In Washington, D.C., there has been almost no progress made on addressing the debt ceiling conundrum. Negotiations are at a standstill as the summer deadline approaches, although Republicans are now considering a proposal to cut spending by the amount of the debt ceiling increase. They would like to cut items like student loan forgiveness and unspent COVID funds, but the details will likely change as the date nears. Despite the frustrating lack of certainty or willingness to negotiate, a deal of some sort will likely come through to avoid default.
Despite events in the banking sector, our allocation preferences have largely remained the same. We continue to favor value over growth throughout the cap spectrum, especially with an emphasis on high-quality dividend growers. As mentioned above, we are wary of the market’s top-heaviness and think that valuations look more attractive in some smaller asset classes that have been neglected for years.
International and emerging market stocks continue to trade at desirable valuations, but there are still headwinds given the ongoing threat of war and geopolitical tension. As such, we maintain our positive long-term view and cautious near-term view.
After the drop in yields in March, we are continuing to keep fixed-income duration shorter than the benchmark. We also prefer higher-quality bonds as we begin seeing signs of tightening credit conditions. That being said, fixed income in general is more attractive than it has been for many years. Even with heightened rate volatility, we can lock in some palatable yields.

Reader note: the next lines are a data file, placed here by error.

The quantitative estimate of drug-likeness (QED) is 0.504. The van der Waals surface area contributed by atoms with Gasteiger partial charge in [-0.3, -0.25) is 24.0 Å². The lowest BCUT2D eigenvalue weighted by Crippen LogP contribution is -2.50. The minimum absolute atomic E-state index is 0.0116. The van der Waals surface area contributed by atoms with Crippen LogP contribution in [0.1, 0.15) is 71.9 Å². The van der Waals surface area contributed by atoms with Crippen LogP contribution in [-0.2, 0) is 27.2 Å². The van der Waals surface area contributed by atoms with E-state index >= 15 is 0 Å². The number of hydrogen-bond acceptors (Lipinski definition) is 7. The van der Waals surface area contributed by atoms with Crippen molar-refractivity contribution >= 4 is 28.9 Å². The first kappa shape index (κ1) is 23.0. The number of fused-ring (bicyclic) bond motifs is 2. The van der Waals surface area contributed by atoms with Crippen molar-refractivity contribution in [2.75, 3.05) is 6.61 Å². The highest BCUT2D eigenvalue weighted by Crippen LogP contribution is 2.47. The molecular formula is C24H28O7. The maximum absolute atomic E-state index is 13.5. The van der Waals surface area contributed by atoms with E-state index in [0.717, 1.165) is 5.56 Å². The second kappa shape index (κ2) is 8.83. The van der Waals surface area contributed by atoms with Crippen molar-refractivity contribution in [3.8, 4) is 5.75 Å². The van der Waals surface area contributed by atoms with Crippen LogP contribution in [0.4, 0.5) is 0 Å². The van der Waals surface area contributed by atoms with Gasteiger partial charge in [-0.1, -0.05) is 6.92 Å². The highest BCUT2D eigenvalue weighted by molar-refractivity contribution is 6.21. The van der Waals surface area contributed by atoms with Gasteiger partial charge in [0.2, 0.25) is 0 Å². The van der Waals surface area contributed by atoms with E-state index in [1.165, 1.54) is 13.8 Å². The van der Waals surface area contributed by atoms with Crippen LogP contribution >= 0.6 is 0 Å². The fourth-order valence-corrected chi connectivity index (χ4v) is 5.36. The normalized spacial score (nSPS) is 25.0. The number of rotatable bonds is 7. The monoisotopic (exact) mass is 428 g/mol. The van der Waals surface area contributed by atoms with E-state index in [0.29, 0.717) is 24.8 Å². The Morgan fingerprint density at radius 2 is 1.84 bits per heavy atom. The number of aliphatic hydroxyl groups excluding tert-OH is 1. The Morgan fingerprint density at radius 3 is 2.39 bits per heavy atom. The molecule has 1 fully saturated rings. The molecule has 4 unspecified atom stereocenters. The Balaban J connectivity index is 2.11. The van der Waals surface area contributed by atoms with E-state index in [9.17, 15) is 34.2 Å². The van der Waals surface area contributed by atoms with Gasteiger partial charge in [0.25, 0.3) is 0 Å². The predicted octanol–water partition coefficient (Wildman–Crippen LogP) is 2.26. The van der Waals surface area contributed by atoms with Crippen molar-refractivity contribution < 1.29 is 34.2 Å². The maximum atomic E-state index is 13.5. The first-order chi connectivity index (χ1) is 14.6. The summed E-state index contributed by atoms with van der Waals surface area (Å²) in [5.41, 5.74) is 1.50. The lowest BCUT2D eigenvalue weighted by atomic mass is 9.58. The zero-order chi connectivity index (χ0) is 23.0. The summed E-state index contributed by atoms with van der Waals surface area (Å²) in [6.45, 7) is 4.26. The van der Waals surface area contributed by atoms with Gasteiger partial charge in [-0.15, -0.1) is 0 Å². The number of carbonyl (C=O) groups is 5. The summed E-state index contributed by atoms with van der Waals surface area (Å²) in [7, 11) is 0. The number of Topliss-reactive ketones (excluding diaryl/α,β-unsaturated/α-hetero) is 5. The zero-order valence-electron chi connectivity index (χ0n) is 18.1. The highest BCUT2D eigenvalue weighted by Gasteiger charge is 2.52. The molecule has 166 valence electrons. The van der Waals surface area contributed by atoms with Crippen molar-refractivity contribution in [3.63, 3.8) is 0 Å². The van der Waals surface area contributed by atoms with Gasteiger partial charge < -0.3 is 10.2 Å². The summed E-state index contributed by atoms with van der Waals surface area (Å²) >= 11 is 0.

We are also still in favor of holding alternative asset classes that can offer diversification and uncorrelated sources of return in times of uncertainty.
*Charts provided by the FDIC and Strategas Research Partners, LLC.
Material discussed is meant for general/informational purposes only and it is not to be construed as tax, legal or investment advice. Although the information has been gathered from sources believed to be reliable, please note that individual situations can vary, therefore the information should be relied upon when coordinated with individual professional advice. Past performance is no guarantee of future results. Diversification does not ensure against loss. The opinions and forecasts expressed are those of the author and may not actually come to pass. This information is subject to change at any time, based on market and other conditions.
Daniel is a Portfolio Analyst at Stonebridge Financial Group and works on portfolio analysis and other related tasks. When away from the office, Daniel spends his time playing guitar, reading, and exploring the outdoors.